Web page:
What’s with Paul and Women?
This book is a serious attempt to grapple with the implications of the cultural-religious background of the local Christian church in Ephesus, the words of Paul and their interpretation of 1 Timothy 2:11-12 regarding the ‘roles’ of women and men in the wider Christian church. In fact, Jon Zen’s argues there is a significant misinterpretation of Paul’s statements. He particularly focuses on the cult of Artemis, which saturated the mindset of the Ephesians where Timothy is seeking to resist false teaching (1 Timothy 1:3). And it is to Timothy that Paul writes. Most of the gender argument interpreting such passages revolves around whether Paul’s words can only be applied in the particular context of Ephesus or whether they apply for all time and all local churches. Though there is a ‘foot in both camps approach’, John Zens appears to fall into the former group.
It is important to note that Jon Zen’s appears to have a ‘high’ view of the authority of Scripture. He does not question the integrity, reliability or the nature of the Scriptures as ‘special’ communication by God to man. Many interpeters who do not wish to apply such passages to women in the churces today often do so by undermining the veracity of Scripture. But not Jon Zens. He approaches the Scriptures as God’s inerrant written word.
Drawing upon his own extensive linguistic research as well as other research and teachings he challenges specific gender theology that has plagued the church in the post-apostolic era when the early church fathers began to supplant the clear example of Jesus and the works of His apostles with pagan philosophical influences. Many commentators have demonstrated how these have destructively perverted the important role of women in the churches. Jon Zens therefore, believes 1 Timothy 2:11-12 has been used inappropriately to silence women in the church for over 1500 years and proceeds to expose the fallacies of this interpretation. Additionally, Jon Zens in his appendices engages with Biblical teaching more widely by going into 1 Corinthians 14:34-36 and also engaging with some modern theological though, particularly arguments by John Piper.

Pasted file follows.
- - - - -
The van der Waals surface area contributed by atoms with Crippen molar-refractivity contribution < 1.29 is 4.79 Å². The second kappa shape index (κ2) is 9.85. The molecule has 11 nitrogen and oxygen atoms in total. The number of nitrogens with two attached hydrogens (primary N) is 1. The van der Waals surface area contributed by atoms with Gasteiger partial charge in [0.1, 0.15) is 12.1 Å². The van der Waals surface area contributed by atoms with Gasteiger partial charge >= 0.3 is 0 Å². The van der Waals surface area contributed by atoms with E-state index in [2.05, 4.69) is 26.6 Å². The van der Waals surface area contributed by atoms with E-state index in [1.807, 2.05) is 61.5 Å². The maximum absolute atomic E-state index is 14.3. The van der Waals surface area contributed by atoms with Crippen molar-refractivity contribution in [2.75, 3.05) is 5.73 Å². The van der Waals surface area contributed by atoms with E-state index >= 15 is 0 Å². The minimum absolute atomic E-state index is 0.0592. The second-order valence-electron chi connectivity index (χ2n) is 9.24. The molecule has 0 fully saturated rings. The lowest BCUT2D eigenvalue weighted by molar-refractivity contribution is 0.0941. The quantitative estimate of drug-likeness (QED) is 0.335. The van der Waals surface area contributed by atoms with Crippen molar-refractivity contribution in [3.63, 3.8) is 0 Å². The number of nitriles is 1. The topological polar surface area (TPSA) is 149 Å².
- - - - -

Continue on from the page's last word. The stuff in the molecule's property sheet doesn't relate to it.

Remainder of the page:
In short, Zens believes the instructions are intended for the local Christian community in Ephesus only in it’s struggle against the Artemis cult. He provides one possible way to understand an alternative to the more common, conservative approach to the chapter in particular, and the question of gender roles more generally. Jon Zen’s courage and scholarship is well worth reading.
Jon Zens explains his position in the following video
by James Fratzia
Share this Post